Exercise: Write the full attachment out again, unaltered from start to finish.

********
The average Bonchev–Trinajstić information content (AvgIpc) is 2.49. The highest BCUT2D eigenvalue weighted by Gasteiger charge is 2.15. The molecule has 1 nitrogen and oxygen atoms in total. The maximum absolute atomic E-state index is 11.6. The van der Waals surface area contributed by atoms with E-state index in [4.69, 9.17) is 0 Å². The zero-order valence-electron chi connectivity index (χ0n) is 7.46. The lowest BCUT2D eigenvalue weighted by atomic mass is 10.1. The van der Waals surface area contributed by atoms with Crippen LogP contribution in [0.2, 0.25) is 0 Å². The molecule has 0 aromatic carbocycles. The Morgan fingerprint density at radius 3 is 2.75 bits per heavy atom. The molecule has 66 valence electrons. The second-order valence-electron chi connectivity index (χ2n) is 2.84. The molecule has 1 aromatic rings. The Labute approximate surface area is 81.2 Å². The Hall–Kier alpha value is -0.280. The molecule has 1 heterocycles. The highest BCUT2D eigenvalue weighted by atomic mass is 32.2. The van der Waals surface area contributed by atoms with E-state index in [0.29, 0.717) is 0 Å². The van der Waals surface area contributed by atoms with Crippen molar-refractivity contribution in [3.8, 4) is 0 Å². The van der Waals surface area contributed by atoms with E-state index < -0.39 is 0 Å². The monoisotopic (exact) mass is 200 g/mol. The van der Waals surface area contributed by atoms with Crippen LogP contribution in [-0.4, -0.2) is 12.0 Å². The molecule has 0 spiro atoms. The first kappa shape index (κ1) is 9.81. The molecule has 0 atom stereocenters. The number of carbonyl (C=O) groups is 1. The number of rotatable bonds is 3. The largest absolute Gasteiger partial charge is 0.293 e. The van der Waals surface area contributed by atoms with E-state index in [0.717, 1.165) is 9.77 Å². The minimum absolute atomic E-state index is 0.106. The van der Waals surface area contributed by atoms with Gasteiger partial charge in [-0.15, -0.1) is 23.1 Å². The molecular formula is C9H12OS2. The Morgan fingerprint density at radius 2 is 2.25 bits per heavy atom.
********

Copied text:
The average Bonchev–Trinajstić information content (AvgIpc) is 2.49. The highest BCUT2D eigenvalue weighted by Gasteiger charge is 2.15. The molecule has 1 nitrogen and oxygen atoms in total. The maximum absolute atomic E-state index is 11.6. The van der Waals surface area contributed by atoms with E-state index in [4.69, 9.17) is 0 Å². The zero-order valence-electron chi connectivity index (χ0n) is 7.46. The lowest BCUT2D eigenvalue weighted by atomic mass is 10.1. The van der Waals surface area contributed by atoms with Crippen LogP contribution in [0.2, 0.25) is 0 Å². The molecule has 0 aromatic carbocycles. The Morgan fingerprint density at radius 3 is 2.75 bits per heavy atom. The molecule has 66 valence electrons. The second-order valence-electron chi connectivity index (χ2n) is 2.84. The molecule has 1 aromatic rings. The Labute approximate surface area is 81.2 Å². The Hall–Kier alpha value is -0.280. The molecule has 1 heterocycles. The highest BCUT2D eigenvalue weighted by atomic mass is 32.2. The van der Waals surface area contributed by atoms with E-state index in [0.29, 0.717) is 0 Å². The van der Waals surface area contributed by atoms with Crippen molar-refractivity contribution in [3.8, 4) is 0 Å². The van der Waals surface area contributed by atoms with E-state index < -0.39 is 0 Å². The monoisotopic (exact) mass is 200 g/mol. The van der Waals surface area contributed by atoms with Crippen LogP contribution in [-0.4, -0.2) is 12.0 Å². The molecule has 0 spiro atoms. The first kappa shape index (κ1) is 9.81. The molecule has 0 atom stereocenters. The number of carbonyl (C=O) groups is 1. The number of rotatable bonds is 3. The largest absolute Gasteiger partial charge is 0.293 e. The van der Waals surface area contributed by atoms with E-state index in [0.717, 1.165) is 9.77 Å². The minimum absolute atomic E-state index is 0.106. The van der Waals surface area contributed by atoms with Gasteiger partial charge in [-0.15, -0.1) is 23.1 Å². The molecular formula is C9H12OS2. The Morgan fingerprint density at radius 2 is 2.25 bits per heavy atom.